Why I'm concerned about Giving Green

Thanks for your comment! I agree with Alex on his points and -- apparently, a lot with you as well :) --  but adding some clarifications on questions/assumptions in your comment re FP research on this:  (1) whether or not FP would research TSM or other similar interventions (absolutely!), (2) additional reasons why CATF is a robust rec and TSM is not (3) where credence in CATF comes from. 

1. Would FP or similar orgs exclude TSM because of low measurability?
I don't really know where this idea originated, but the answer is clearly that we would not exclude an org like TSM because of low measurability. We would absolutely examine TSM or other similar orgs if we had reasons to believe to find something high impact in this space.

Yes, TSM is very uncertain and the path is a bit more indirect than with CATF or similar, but this is a gradual difference, not a qualitative one -- there are clear quantitative ways in which one could think about TSM; indeed reading the GG work on TSM and the discussion here has already given some indications on how this would look like.

As I wrote in another reply, we constantly evaluate and recommend uncertain hit-based opportunities.

The reason for not investigating TSM more deeply at FP right now is that from GG's analysis and this forum discussion it is pretty clear that this is not a particularly high-impact option -- (a) it's clearly not neglected, (b) there is a lot of downside risk,  and (c) there isn't a strong marginal case -- nothing that would leave us to expect that giving more money to TSM would lead to much stronger TSM, let alone a much better world.

(I) Given that it takes 120+ hours to vet a funding opportunity, (II) the goodness of existing climate recs with remaining funding gaps and (III)  the vast impact differentials between excellent and average opportunities (easily 100x), at FP we believe that this time is better spent at finding things that have a plausible chance of being really high impact.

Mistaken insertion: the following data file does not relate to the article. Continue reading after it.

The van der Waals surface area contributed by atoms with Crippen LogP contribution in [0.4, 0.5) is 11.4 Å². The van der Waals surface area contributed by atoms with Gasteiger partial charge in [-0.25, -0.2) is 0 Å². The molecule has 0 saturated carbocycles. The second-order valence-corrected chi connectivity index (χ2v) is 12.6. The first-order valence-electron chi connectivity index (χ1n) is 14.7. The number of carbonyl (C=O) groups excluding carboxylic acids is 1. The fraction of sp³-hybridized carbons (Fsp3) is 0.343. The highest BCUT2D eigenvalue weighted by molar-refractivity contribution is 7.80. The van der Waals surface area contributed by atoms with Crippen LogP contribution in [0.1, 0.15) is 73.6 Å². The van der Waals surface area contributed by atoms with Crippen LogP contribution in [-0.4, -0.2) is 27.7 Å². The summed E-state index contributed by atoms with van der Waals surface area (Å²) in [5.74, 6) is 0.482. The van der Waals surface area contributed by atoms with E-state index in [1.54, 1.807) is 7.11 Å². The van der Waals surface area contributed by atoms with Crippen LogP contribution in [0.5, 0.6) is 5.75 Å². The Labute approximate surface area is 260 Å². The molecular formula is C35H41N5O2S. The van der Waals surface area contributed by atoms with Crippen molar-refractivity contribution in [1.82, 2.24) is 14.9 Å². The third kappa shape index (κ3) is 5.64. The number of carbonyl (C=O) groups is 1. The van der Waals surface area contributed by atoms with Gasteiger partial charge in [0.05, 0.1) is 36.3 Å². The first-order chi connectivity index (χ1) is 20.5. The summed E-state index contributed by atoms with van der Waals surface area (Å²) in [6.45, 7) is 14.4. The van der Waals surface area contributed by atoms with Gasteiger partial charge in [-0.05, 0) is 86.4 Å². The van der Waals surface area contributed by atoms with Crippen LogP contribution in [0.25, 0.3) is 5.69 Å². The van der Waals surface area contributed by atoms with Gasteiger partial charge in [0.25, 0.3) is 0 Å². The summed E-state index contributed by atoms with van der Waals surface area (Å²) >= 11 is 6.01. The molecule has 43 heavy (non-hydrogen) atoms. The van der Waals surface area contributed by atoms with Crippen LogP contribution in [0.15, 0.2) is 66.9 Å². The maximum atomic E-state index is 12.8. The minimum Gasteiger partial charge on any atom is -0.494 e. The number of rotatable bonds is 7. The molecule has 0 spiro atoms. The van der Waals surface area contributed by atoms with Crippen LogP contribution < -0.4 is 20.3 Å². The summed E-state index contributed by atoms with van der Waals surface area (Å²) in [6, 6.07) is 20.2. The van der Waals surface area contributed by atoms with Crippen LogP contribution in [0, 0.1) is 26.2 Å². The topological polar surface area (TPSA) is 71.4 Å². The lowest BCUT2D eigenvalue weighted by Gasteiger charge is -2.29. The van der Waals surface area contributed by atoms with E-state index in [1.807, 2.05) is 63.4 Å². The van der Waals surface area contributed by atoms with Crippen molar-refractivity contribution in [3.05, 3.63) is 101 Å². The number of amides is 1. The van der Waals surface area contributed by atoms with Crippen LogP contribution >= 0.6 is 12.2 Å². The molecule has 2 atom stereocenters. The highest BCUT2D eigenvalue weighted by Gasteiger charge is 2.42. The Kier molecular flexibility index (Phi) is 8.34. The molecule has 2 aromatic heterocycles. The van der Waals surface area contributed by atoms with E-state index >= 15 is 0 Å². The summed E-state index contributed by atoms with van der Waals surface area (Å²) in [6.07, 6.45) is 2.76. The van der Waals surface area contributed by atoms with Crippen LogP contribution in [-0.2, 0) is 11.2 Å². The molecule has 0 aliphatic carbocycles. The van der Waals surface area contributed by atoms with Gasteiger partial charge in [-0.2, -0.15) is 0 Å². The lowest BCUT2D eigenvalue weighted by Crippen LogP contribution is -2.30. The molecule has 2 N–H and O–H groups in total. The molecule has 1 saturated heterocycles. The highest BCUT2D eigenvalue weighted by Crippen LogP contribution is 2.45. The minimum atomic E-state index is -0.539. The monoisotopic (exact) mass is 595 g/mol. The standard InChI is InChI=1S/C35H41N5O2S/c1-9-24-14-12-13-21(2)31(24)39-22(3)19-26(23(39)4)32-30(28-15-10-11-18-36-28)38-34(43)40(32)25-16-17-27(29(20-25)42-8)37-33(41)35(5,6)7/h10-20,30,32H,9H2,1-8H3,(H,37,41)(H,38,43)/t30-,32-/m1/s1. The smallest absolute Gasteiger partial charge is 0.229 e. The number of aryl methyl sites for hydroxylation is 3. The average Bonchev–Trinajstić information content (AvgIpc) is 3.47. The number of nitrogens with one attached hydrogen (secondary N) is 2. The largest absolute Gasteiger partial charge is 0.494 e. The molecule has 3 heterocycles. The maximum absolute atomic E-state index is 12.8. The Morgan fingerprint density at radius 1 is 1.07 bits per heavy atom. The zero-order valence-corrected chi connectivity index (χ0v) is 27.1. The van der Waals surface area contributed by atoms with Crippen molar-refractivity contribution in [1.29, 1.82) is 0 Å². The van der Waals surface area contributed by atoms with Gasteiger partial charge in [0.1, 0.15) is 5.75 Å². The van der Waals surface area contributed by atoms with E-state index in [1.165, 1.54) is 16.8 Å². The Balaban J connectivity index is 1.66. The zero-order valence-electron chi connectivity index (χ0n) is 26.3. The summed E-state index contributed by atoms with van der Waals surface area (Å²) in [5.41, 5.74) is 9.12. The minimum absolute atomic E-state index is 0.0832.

I think the most plausible case for this to be a grassroots movement would be outside the US, because a lot of the downside risk for TSM comes from features specific to its partisan nature and the structure of the American political system. If in the US, my best guess would be Republican pro-climate grassroots.

2. There are a least 4 additional reasons beyond those you outline why we should expect CATF to be very robust and TSM not to be. I discuss those in the second part of this comment:

The TL,DR of it is as follows:

1. There is a lot of expert support for the CATF recommendation and there is a lot more uncertainty regarding TSM.

2. CATF looks very good on the theory of change/frame most relevant to effective climate action -- maximizing global decarbonization benefit -- and the argument for TSM on that frame is not made.

3. Charity evaluation methodology is our friend and allows us to draw useful inferences even in highly uncertain situations.

4. The length and depth of engagement that led to the CATF and similar recommendations should itself be a reason for confidence, more so than the GG comment suggests.

3. Our current credence in CATF as a top-recommendation does not build primarily on the 2018 report which "discovered" CATF but in multiple re-evaluations of CATF as well as additional evaluations by other orgs. I summarize this here (emphasis new):

 CATF looks very good on a theory of change focused on maximized global decarbonization impact when taking into account some of the most important stylized facts about the climate challenge (widely recognized as median views in the respective expert communities):

1.   Global energy demand will grow and restricting energy demand growth is very problematic from a humanitarian perspective.

2.   Effective global decarbonization requires a much larger set of technologies than those currently available. Most of those technologies are not on track and many necessary technologies are in early stages.

3.   Attention to many of those technologies is not on par with their importance, there is systematic neglect of key solutions.

4.   More active US energy innovation is expected to be a very cost-efficient way to reduce emissions in the US and, crucially, this does not even include the global benefits.

You can then combine this with two CATF-specific features: